Notre Dame Cathedral Fire: Crowds Join to Sing 'Ave Maria' in Paris Streets

Paris citizens joined together to sing the "Ave Maria" outside the Notre Dame Cathedral as the historic landmark burned Monday, into early Tuesday morning.

Twitter users posted several videos of crowds gathering outside the building, which has stood for more than 800 years. In one video, a group is heard singing "Ave Maria" in unison. In other videos, people are heard changing prayers.

The fire started Monday in Paris, burning about two-thirds of the cathedral's roof and forcing the famous spire to tumble over. Thankfully, the famous bell towers were saved, as were the many relics and artworks inside.

A Paris police spokesman told CNN the fire is now under control and Interior Minister secretary Laurent Nunez confirmed the two towers were saved. However, the damage was done to the "cathedral of all French people," as French President Emmanuel Macron put it.

Macron said he will start an international fundraising to rebuild the cathedral, made famous by Victor Hugo's novel The Hunchback of Notre Dame.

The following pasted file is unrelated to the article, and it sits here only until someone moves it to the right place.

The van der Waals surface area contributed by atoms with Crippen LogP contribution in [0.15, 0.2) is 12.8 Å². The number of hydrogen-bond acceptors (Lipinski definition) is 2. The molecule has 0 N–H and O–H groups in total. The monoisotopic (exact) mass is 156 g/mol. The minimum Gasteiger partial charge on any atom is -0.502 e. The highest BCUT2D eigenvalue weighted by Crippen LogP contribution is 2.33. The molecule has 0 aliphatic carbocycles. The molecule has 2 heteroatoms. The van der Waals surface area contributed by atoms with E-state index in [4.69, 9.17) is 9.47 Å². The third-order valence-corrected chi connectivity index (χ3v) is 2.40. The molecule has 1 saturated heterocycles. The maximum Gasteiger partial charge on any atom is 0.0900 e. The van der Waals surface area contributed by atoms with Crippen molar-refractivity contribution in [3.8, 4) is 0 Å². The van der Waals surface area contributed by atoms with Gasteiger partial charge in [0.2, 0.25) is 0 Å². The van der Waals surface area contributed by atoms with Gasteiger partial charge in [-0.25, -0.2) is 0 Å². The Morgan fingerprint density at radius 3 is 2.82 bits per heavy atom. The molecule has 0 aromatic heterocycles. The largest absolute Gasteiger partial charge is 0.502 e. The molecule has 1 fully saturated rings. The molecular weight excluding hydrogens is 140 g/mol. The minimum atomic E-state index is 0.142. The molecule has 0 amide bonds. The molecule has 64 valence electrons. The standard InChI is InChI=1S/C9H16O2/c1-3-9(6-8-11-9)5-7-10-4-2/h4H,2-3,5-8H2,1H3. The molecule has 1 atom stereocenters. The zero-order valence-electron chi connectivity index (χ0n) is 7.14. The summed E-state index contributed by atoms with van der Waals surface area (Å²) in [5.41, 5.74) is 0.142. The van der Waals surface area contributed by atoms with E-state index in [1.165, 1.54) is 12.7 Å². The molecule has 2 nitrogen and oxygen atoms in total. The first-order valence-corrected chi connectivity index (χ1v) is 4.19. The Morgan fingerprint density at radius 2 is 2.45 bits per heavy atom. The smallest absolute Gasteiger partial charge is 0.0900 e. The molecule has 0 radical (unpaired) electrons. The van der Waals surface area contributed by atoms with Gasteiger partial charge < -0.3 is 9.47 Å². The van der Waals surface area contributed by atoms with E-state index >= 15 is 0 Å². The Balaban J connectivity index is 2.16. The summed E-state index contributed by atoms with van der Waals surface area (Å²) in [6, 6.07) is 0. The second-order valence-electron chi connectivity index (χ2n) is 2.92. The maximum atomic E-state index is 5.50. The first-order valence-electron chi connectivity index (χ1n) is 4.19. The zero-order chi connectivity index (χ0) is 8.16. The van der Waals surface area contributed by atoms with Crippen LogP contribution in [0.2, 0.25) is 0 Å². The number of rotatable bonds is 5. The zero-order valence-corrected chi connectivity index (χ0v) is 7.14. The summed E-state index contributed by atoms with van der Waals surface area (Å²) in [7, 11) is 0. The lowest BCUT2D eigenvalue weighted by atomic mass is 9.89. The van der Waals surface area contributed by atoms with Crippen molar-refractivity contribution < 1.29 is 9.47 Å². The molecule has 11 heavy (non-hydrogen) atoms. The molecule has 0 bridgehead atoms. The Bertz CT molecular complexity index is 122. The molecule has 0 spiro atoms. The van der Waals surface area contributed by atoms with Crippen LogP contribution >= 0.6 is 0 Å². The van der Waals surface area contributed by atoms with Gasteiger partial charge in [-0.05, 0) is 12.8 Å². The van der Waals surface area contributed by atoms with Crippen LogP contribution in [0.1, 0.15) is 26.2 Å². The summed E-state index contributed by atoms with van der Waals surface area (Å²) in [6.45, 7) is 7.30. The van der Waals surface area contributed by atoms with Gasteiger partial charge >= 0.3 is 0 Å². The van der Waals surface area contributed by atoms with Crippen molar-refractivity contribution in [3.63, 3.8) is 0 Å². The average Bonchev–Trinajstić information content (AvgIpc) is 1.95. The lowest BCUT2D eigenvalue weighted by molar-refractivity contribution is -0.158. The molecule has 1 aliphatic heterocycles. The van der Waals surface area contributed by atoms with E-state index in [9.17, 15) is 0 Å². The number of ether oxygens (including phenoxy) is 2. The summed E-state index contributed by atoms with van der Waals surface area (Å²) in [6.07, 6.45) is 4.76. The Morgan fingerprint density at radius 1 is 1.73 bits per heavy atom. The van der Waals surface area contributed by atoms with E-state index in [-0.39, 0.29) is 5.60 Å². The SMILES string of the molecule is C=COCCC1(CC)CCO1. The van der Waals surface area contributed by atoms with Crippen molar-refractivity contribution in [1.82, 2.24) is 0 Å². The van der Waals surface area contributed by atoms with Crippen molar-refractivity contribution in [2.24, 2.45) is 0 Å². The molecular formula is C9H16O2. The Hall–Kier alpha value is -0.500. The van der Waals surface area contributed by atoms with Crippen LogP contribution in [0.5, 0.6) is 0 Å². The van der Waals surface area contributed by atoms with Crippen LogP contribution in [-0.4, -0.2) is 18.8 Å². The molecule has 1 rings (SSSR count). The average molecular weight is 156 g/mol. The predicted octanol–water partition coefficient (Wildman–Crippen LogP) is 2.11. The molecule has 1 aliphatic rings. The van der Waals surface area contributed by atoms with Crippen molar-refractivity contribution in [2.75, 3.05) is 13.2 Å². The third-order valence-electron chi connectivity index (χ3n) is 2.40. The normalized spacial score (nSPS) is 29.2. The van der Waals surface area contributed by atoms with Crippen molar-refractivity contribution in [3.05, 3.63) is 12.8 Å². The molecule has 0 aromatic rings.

"Notre Dame is our history, it's our literature, it's our imagery. It's the place where we live our greatest moments, from wars to pandemics to liberations," Macron said, reports CNN. "This history is ours. And it burns. It burns and I know the sadness so many of our fellow French feel."

According to the Associated Press, the Paris prosecutors' office ruled out arson and possible terror-related motives as the cause for the fire. Instead, they believe an accident started the blaze.

The fire caused international sadness, as the Notre Dame Cathedral is one of the most visited places in the world. During an event in Minneapolis, President Donald Trump called it a "terrible, terrible fire."

"I will tell you, the fire that they are having at the Notre Dame cathedral is something like few people have witnessed," the president said. "It is one of the great treasures of the world. The greatest artists in the world. Probably, if you think about it, I would say it might be greater than almost any museum in the world and it's burning very badly. Looks like it's burning to the ground."

Construction on the church began in 1163 and was completed in 1345.


Photo Credit: Twitter / @AndreiPopoviciu